- ItemA "Consummate Artist" and "Consummate Rascal:" De Profundis, Imaginative Resistance, and the Queer Erotics of Prison Writing(2021) Murphy, Jack; Mohan, Rajeswari"I sit between Gilles de Retz and the Marquis de Sade," Oscar Wilde writes to his lover Lord Alfred Douglas, known affectionately as "Bosie," from the solitude of his prison cell (54). The letter – given the title De Profundis – was the last full work of the Irish aesthete and playwright who fell from stardominto obscurity after his sentencing for "gross indecency," a crime of homosexuality, in May of 1895 (Tóibín xxiii). Throughout the letter, Wilde continues todraw on the muses of other prison writers: he praises the "perfect lives" of "Verlaine and of Prince Kropotkin," and compares his mother kindly to "Madame Roland" (130, 140). In its self-announced lineage, De Profundis offers a basis to evaluate the aesthetics of prison writing. Firstly, the letter must be read in terms of mimesis, or how the prison materially shapes the text. Gramsci's theory of the subaltern clarifies how time and language in prison impress upon Wilde's writing, creating a fluidity of prose and a strategic turn to essentialism. Subsequently, the letter can be read in terms of anti-mimesis, or how the text creatively shapes the prison in acts of expropriative refashioning. Wilde resists the religious indoctrination of the prison by encoding a homoerotic portrayal of Christ. In doing so, Wilde reasserts his imaginative preeminence by employing the body of Christ as a symbol for the fluidity of sexuality and for an ethics of bodily care amongst the imprisoned men. In De Profundis, Wilde not only challenges the narrative of defamationon trial but also produces an artistic work that employs the pressures of confinement as features of its self-expressed agency.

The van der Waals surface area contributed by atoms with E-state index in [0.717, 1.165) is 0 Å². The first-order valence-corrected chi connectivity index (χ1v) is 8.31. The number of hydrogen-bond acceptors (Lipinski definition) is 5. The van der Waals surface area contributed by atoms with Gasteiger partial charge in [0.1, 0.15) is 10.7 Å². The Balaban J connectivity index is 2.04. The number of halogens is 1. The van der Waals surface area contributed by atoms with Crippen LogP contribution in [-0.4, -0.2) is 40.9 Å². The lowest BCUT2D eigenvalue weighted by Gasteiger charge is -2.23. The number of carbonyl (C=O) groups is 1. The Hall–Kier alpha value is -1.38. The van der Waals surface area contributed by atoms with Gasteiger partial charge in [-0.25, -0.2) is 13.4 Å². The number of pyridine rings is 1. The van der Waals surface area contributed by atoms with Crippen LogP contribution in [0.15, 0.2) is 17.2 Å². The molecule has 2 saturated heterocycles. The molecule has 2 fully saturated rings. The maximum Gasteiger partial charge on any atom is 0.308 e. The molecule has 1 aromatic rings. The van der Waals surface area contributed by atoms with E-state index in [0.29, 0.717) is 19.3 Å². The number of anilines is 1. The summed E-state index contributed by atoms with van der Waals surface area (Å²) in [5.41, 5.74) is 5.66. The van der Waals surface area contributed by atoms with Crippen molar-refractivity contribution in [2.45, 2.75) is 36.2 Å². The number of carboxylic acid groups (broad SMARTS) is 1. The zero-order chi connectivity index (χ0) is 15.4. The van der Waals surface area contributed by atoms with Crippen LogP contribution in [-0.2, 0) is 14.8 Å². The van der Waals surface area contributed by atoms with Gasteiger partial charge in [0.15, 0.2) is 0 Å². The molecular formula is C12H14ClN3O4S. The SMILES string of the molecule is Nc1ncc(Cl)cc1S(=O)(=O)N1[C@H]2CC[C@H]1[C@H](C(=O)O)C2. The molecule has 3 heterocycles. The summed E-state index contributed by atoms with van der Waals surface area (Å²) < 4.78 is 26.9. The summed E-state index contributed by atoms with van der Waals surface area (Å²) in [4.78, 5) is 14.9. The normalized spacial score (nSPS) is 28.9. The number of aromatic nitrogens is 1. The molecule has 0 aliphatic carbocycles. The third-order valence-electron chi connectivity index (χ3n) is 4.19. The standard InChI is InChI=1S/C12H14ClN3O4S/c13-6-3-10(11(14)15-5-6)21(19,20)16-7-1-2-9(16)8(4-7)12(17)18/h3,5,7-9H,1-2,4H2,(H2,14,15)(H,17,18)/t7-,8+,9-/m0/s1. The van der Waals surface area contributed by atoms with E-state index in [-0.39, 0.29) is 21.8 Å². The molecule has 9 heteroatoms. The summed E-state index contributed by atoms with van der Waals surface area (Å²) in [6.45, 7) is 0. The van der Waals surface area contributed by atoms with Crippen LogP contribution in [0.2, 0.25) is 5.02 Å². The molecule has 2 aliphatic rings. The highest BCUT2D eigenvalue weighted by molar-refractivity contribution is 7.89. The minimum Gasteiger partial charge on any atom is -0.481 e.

- ItemA Battle for the Neighborhood: The 1917 Philadelphia Sugar Strike and Food Boycott(2023) Israel, Jessie; Friedman, Andrew, 1974-; Gerstein, LindaOn February 21, 1917, a group of 40 Eastern European housewives marched in protest down to the Franklin sugar refinery in South Philadelphia. Shouting, “We want food!” the women had come to join the picket line where their husbands and sons stood, on strike from the city’s three sugar refineries. Demanding a living wage and shorter hours, thousands of Polish and Lithuanian workers had walked out three weeks prior and joined the ranks of the Industrial Workers of the World (IWW), a radical socialist union. The spirit of protest soon rippled out into the surrounding neighborhood, when a group of working-class Jewish women announced the start of their own “strike”: a boycott on basic foodstuffs, whose prices had begun to rise since the beginning of World War I. For the following weeks, they rioted in the market streets of their immigrant neighborhood, toppling pushcarts, breaking shop windows, and pouring kerosene over boycotted foods. This thesis uses the 1917 South Philadelphia sugar strike and food boycott as a lens to understand the theories and techniques of urban immigrant organizing in World War I era Philadelphia. I argue that immigrant sugar strikers and food boycotters based their protest on a broad theory of labor which bridged every realm of life, in which both the domestic and industrial spheres afforded the laborer workplace rights. The protestors practiced a hybrid form of protest which was based in a place-based familiarity with the local geography of their neighborhood, ethnic social networks, and American socialist labor organizing traditions. Central to their community ties was food, which held importance in immigrant culture and the local economy, but also whose production (particularly in the case of sugar refining) was rooted in an extractive relationship between the refineries and their surrounding community. The strike and boycott represented a battle for control of the neighborhood, one combatant fighting for localized economic and social reproduction, and the other for international wartime and Progressive-era capitalist interests.